Parents can often find themselves more distracted by their devices than their teens. This is especially true during the slow moments throughout our day. Slow moments are those moments where you can be with your thoughts and feelings, instead of pulling out your phone to check email, read the news, or scroll through your Facebook feed.
By habitually reaching for our devices during these moments of solitude, we miss out on valuable opportunities to know ourselves better. And you are modeling your teens relationship with technology by your own relationship with technology.
So what can we do?
Small changes towards being more mindful of your relationship with technology can improve the satisfaction and quality of your life as well as in your teens.
Being mindful can be as simple as focusing on your breath, noticing the sounds, smells, or what is going on in your body. Being mindful allows us to more clearly see the world around us, reduce stress levels, and develop resilience to life’s difficult moments. And by practicing mindfulness we become better Digital Mentors, modeling for our kids how to give space to our inner experience which ultimately leads to healthier relationships with others.
The satisfactions of solitude
First, It’s important to remember that we are all in this together. We live in a culture where a veil of productivity and successful “multitasking” is celebrated, and the draw of social connection through texting and online is hard to ignore.
As Markham Heid explains in his article for TIME, “Combine the sudden beep with the implicit promise of new social info, and you have a near-perfect, ignorable stimulus that will pull your focus away from whatever task your brain is working on.”
But in this attention economy, it is important to take time to slow down and be present with our own thoughts, without reaching for the distraction of technology. MIT researcher Sherry Turkle says that these moments of solitude allow us to know ourselves better, which is an important part of having fulfilling relationships with others. In Reclaiming Conversation: The Power of Talk in a Digital Age, she says, “If we don’t have experience with solitude – and this is often the case today – we start to equate loneliness and solitude. This reflects the impoverishment of our experience. If we don’t know the satisfactions of solitude, we only know the panic of loneliness.”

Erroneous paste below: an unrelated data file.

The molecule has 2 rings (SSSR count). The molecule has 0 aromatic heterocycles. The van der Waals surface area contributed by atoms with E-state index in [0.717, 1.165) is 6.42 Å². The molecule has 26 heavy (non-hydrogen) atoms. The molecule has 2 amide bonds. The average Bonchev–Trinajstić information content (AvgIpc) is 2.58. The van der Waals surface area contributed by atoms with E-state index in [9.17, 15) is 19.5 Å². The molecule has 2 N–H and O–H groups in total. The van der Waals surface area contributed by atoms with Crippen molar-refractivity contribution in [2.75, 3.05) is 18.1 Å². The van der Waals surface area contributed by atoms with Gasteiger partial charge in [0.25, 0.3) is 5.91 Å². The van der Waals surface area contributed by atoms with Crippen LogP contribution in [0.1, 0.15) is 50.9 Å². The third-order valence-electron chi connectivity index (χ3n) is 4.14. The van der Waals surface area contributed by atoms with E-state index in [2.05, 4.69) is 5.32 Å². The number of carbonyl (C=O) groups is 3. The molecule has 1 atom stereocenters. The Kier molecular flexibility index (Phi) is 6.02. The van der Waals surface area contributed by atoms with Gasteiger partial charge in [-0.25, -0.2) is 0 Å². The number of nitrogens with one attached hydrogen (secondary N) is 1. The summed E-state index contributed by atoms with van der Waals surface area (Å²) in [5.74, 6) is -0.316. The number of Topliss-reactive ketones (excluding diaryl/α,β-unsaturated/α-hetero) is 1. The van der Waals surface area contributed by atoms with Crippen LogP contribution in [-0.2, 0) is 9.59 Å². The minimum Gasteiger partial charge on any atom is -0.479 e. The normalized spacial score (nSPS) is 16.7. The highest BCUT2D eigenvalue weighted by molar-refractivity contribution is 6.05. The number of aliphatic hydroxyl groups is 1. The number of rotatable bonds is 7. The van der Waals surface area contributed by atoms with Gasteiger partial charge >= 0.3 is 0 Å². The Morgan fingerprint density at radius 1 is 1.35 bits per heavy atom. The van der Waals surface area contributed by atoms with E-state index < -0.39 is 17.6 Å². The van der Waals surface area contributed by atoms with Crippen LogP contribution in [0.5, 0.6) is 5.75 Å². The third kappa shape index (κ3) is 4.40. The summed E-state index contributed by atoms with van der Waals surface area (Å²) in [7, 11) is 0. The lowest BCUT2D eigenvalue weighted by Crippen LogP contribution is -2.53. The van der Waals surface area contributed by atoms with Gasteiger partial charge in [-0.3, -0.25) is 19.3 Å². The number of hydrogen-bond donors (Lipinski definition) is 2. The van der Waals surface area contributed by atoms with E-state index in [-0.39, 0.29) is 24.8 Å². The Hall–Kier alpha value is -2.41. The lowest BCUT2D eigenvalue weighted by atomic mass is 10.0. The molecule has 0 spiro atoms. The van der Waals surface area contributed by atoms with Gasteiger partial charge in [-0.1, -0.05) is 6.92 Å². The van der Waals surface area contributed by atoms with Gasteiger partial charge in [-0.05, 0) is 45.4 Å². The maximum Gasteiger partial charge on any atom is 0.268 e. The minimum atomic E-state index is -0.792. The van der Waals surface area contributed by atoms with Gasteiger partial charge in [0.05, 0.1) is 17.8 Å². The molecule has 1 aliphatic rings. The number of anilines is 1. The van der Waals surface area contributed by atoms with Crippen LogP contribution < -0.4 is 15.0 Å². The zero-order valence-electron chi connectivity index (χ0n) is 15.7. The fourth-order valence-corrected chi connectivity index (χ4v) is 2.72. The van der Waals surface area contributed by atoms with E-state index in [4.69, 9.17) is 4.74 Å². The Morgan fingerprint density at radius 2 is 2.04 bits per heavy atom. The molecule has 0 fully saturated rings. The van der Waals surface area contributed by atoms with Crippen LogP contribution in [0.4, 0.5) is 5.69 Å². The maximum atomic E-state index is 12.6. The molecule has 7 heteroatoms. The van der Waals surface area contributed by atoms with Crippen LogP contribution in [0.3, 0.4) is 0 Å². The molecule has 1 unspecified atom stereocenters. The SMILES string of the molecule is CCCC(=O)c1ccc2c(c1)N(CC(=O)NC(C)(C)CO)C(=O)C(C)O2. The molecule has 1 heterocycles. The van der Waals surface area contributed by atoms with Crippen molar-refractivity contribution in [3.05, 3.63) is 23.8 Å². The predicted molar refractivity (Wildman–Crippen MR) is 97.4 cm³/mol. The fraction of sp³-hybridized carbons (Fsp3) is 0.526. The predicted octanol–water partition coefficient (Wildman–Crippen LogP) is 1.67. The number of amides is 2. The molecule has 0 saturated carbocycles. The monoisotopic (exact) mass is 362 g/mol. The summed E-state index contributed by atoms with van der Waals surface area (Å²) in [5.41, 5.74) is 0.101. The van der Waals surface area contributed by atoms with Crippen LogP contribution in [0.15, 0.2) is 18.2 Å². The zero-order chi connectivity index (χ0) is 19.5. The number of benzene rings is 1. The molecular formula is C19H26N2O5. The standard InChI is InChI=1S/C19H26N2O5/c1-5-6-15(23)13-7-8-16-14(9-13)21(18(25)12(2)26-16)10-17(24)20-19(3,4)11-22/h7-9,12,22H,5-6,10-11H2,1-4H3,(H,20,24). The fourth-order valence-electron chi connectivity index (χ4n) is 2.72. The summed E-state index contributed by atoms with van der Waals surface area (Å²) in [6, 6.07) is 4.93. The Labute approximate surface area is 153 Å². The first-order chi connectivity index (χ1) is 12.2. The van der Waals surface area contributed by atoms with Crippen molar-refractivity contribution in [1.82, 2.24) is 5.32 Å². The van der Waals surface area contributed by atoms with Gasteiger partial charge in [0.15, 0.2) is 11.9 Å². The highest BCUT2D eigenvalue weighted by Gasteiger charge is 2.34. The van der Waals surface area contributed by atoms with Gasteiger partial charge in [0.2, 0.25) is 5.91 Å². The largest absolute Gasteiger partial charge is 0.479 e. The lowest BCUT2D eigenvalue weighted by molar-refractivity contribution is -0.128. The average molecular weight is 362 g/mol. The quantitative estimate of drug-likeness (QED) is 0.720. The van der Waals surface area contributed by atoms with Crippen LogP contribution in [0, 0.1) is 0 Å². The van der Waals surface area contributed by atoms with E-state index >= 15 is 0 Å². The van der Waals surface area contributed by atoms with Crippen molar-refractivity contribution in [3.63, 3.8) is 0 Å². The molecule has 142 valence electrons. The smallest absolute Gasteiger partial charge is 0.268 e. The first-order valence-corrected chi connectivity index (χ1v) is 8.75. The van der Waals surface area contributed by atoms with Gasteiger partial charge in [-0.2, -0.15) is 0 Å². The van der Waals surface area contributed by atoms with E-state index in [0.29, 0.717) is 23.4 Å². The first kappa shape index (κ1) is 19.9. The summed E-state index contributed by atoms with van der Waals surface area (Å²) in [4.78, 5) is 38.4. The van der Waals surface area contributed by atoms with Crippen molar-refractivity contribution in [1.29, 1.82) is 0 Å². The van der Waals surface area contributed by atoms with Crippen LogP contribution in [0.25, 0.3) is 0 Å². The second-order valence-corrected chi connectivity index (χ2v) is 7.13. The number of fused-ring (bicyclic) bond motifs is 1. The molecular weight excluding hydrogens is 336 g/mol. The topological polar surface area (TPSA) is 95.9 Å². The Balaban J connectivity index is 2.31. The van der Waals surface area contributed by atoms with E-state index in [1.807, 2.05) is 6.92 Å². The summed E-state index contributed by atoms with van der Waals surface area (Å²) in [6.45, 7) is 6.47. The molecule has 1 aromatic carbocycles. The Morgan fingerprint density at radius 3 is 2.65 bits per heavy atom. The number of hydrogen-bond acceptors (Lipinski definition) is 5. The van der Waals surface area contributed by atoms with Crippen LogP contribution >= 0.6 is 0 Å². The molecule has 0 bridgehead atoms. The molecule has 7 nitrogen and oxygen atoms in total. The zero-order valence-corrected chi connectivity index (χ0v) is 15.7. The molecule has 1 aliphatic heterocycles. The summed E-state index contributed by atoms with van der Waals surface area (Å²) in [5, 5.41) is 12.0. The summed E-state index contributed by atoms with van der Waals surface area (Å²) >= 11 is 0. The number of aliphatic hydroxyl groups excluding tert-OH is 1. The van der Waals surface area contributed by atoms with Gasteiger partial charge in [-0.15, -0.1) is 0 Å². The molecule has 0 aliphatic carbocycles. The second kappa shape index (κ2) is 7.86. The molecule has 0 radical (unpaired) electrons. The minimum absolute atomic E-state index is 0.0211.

In today’s hyperconnected world, Turkle says if we don’t teach our children how to be comfortable being alone, they will learn to be lonely and rely on the distraction of technology. Part of your role as an Emotion Coach and Digital Mentor is to model the importance of slow moments and to create space for difficult or uncomfortable emotions.
Experiencing your emotions
Sometimes uncomfortable emotions will rise to the surface in these moments of solitude. Reaching for our devices when these emotions come up prevents us from experiencing the richness of the full human experience. As comedian Louis CK explained during a recent interview on smartphones, “Because we don’t want that first bit of sad, we push it away. [But] you never feel completely sad or completely happy, you just feel kinda satisfied with your product.”
– Aziza Seykota
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